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ARTICLE
Significance of Occult Hepatitis C Virus Infection in Liver Transplant Patients With Cryptogenic Cirrhosis

Objectives: Investigations into the viral causes of end-stage liver disease in liver transplant patients with cryptogenic underlying disease remain of interest. Hepatitis C virus infection, especially in its silent (occult) form, may play a key role in the introduction and development of cryptogenic cirrhosis. We aimed to determine the prevalence of occult hepatitis C virus infection in liver transplant recipients with cryptogenic cirrhosis.

Materials and Methods: In this cross-sectional study, 127 liver transplant recipients confirmed to have cryptogenic cirrhosis were included. Plasma samples of the patients underwent evaluation for hepatitis C virus antibody using the enzyme-linked immunosorbent assay method. Plasma samples and paraffin-embedded liver tissue samples were tested for hepatitis C virus RNA using nested reverse transcriptase-polymerase chain reaction.

Results: Hepatitis C virus RNA was detected in liver tissue sections of 10 patients (7.9%). However, none of the cryptogenic patients had hepatitis C virus RNA or antibody in their plasma samples. None of the patients had hepatitis C or G virus coinfection, but simultaneous detection of hepatitis B and hepatitis C virus was diagnosed in 4 liver tissue samples.

Conclusions: A finding of hepatitis C virus RNA in liver tissue samples of transplant recipients presents the historical possibility of occult hepatitis C virus infection as underlying disease in our patients with cryptogenic cirrhosis. Results present an important and determinative role of occult hepatitis C virus infection in the pathogenesis of cryptogenic cirrhosis, which needs further confirmation in additional studies.


Key words : End-stage liver disease, Hepatitis B virus, Occult infection

Introduction

Viral infections are the primary cause of chronic liver diseases and orthotopic liver transplant (OLT) in many countries, including Iran.1,2 Hepatitis C virus (HCV), a blood-borne pathogen that infects 2% to 3% of the total world population,3,4 has been the primary cause of chronic liver disease, liver transplant, and hepatocellular carcinoma in the Western world.5 Iran has low endemicity for HCV infection,6 but lifestyle changes have increased the prevalence of this infection.7 For many years, hepatitis B virus (HBV) was the most common cause of chronic viral hepatitis in Iran, but the HBV vaccination programs combined with increasing seroprevalence of HCV infection could now result in HCV emerging as the primary cause of chronic viral liver disease over the next few decades.7 In addition, HCV genotypes 1 and 4 are the so-called difficult-to-treat genotypes.8 Unfortunately, most Iranian patients have been shown to carry these genotypes.7 Chronic HCV infection and liver cirrhosis could be diagnosed in up to 85% and 45% of infected patients, respectively.3,4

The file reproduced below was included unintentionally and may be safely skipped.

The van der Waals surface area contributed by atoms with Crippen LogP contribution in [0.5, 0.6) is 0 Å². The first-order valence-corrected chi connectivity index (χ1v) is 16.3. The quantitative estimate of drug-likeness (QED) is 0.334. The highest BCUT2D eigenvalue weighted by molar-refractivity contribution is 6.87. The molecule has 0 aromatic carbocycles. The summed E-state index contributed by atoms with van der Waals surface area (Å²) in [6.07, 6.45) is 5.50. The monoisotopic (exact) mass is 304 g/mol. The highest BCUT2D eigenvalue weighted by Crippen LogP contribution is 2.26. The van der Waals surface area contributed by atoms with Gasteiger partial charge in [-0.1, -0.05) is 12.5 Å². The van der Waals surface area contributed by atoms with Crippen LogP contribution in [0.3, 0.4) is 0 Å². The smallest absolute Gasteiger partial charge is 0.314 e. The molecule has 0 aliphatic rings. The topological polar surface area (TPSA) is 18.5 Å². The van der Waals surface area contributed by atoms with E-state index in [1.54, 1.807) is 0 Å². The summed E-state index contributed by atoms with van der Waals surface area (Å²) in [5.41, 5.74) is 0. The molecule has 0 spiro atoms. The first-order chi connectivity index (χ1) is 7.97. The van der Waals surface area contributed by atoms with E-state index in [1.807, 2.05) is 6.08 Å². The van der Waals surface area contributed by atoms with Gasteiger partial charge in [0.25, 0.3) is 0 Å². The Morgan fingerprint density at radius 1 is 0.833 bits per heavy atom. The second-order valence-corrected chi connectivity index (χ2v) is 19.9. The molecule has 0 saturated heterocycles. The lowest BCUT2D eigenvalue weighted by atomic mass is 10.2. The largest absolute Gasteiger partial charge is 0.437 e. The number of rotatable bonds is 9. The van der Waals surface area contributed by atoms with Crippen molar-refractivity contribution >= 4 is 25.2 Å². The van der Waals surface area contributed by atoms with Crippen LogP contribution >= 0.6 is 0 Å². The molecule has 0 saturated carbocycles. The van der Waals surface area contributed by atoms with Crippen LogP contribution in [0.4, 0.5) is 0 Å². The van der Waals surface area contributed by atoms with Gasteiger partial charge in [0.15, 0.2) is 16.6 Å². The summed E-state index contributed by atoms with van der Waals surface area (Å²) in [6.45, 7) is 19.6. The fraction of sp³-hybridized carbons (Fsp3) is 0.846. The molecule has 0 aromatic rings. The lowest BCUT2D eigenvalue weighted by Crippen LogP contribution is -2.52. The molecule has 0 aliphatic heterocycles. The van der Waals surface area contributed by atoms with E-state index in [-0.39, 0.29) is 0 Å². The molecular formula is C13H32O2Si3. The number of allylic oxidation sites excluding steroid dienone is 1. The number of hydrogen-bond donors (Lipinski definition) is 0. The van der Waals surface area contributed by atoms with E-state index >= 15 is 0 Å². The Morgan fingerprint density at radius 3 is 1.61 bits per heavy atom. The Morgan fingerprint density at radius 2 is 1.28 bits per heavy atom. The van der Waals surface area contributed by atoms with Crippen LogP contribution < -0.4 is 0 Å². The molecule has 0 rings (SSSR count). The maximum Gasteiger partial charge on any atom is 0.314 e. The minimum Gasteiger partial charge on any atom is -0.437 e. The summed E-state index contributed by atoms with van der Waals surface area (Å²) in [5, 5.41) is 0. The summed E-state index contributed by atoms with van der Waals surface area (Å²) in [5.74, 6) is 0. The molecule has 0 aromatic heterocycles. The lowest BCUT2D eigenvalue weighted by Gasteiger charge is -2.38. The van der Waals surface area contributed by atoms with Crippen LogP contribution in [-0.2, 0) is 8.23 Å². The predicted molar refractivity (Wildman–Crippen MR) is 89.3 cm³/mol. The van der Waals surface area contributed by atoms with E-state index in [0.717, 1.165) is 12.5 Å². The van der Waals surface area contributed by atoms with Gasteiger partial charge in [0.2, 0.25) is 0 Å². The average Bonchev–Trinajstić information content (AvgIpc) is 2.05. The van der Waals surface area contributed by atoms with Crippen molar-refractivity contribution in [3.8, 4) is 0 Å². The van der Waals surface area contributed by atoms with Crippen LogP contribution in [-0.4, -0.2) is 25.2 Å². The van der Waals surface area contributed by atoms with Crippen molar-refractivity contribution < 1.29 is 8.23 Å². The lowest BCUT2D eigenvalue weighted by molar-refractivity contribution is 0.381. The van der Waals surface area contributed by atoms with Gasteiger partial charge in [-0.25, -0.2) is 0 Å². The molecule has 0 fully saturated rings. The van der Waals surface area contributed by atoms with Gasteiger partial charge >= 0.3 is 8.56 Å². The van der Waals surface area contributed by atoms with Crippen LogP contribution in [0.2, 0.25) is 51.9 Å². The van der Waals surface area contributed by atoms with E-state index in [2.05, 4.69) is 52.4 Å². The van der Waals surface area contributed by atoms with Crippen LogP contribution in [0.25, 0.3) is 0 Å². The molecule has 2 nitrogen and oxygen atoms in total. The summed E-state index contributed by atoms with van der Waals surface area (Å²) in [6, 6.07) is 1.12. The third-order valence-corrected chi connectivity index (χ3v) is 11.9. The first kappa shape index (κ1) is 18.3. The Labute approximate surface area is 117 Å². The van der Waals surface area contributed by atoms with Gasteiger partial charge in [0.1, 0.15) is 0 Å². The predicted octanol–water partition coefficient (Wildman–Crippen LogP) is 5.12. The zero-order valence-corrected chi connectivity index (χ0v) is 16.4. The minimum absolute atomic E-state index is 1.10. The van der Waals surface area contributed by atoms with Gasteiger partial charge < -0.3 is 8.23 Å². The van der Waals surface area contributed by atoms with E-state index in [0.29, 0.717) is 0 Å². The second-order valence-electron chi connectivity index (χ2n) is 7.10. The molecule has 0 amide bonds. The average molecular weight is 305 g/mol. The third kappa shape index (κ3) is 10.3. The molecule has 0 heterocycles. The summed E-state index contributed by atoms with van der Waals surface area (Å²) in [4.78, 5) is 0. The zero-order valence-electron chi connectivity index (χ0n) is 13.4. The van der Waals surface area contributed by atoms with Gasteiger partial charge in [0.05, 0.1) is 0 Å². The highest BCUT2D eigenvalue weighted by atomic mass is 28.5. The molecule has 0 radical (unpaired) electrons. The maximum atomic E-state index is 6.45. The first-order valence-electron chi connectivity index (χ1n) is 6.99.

In Iranian patients with end-stage liver disease, the most common cause of OLT has been HBV followed by cryptogenic cirrhosis. Hepatitis C virus infection has placed fifth for liver transplant indication in Iran.1 Cryptogenic cirrhosis implies that no underlying cause of cirrhosis has been found by extensive clinical, serologic, and pathologic evaluations.9-11 Scientific advancements and devel-opment of new diagnostic tools have decreased the prevalence of cryptogenic cirrhosis. Although cryptogenic cirrhosis is not a frequent diagnosis in many countries (less than 5%), up to 30% of cirrhotic patients have been diagnosed with this indication.6,9,12

Occult HCV infection is described by the presence of HCV RNA in liver biopsy and/or peripheral blood mononuclear cells (PBMCs) of patients with plasma-undetectable HCV RNA in the absence or presence of anti-HCV antibodies.13-15 This type of detection is valuable in patients with cryptogenic liver cirrhosis.15 All HCV genotypes have the potential to create occult HCV infection.6,16